World-class athletes don’t really owe the world anything. Like you and I, they’re free to live their lives as they please. But some world-class athletes choose to go the extra mile. These audacious athletes choose to chase greatness in every part of their lives. They give of their precious time and talents to foster businesses and relationships that extend far beyond their athletic feats. Sklyar Diggins is that kind of athlete. The two-time WNBA All-Star, 2014 WNBA Most Improved Player and 2015 ESPY Winner dedicates just as much time to her life off the court as her life on the court. She is on the Board of Directors of the GenYouth Foundation, runs the Skylar’s Scholars program, participates in various basketball camps and is the author of a children’s book. She does it all on top of grueling training, intense games, modeling, media tours, family and friends. Yeah, Skylar has the audacity to believe that she can do it all and we love watching her do it. We had the privilege to catch up with her to find out what she has going on, how she balances her hectic life and what she thinks about some of the major issues involving women in sports. Take a look at what she had to say… The WNBA season wrapped a few months ago, but your grind legit has not stopped. You and Sanya Richards-Ross did with Nordstrom and Nike. What was that about?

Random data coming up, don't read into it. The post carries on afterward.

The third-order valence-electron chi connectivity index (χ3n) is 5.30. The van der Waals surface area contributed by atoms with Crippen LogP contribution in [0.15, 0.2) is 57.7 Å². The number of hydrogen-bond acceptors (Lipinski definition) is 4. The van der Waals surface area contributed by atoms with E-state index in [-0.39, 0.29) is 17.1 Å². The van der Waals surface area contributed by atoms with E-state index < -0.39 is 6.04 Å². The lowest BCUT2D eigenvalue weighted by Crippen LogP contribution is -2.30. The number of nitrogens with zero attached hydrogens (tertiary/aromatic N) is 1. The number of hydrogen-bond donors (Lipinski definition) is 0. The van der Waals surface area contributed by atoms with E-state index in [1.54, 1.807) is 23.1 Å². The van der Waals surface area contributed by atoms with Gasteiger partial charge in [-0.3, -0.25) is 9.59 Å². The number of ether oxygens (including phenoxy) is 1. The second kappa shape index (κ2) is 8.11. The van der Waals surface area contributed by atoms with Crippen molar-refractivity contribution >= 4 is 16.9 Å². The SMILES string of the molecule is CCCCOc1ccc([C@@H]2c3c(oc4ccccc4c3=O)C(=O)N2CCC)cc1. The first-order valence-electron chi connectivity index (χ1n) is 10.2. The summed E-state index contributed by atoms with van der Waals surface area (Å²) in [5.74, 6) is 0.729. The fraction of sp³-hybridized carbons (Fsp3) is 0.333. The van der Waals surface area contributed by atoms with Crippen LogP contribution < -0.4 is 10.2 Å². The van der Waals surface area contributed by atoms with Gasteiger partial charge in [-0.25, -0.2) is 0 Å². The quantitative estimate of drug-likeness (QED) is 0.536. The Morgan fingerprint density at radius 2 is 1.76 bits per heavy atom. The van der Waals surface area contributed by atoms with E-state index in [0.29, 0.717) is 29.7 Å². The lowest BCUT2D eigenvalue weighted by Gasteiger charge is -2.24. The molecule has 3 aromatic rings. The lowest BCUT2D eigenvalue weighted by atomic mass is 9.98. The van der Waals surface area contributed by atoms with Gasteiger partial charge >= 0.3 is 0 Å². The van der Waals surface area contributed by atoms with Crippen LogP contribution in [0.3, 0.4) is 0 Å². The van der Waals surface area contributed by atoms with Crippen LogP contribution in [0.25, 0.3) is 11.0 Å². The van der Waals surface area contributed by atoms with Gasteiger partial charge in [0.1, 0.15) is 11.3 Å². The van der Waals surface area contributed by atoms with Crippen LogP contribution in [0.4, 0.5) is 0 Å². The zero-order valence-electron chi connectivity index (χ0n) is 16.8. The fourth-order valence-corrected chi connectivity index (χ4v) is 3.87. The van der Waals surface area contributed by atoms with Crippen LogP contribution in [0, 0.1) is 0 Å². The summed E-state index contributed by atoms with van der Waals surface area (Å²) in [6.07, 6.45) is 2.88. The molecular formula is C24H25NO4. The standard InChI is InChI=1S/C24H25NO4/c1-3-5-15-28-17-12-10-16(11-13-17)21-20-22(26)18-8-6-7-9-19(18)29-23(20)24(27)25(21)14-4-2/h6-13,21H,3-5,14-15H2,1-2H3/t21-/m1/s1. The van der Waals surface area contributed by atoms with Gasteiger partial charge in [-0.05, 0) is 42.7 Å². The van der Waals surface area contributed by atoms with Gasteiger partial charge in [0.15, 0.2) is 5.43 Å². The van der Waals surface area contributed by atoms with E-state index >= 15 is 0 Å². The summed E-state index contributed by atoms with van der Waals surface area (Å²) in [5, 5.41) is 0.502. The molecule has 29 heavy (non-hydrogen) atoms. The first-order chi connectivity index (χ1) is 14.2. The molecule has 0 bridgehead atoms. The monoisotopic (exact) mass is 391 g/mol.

It was great a campaign that showcased new women’s boutiques that Nordstrom and Nike partnered to create. The boutique paired sneakers and leisure pieces with lifestyle pieces; so they matched dresses with sneakers. I think a lot of people want to wear sneakers but don’t always know what to wear with them. So we showcased some really hip, tomboy chic outfits. There are three boutiques—one in Seattle, Toronto and Chicago. You should definitely check them out if you’re in one of those towns.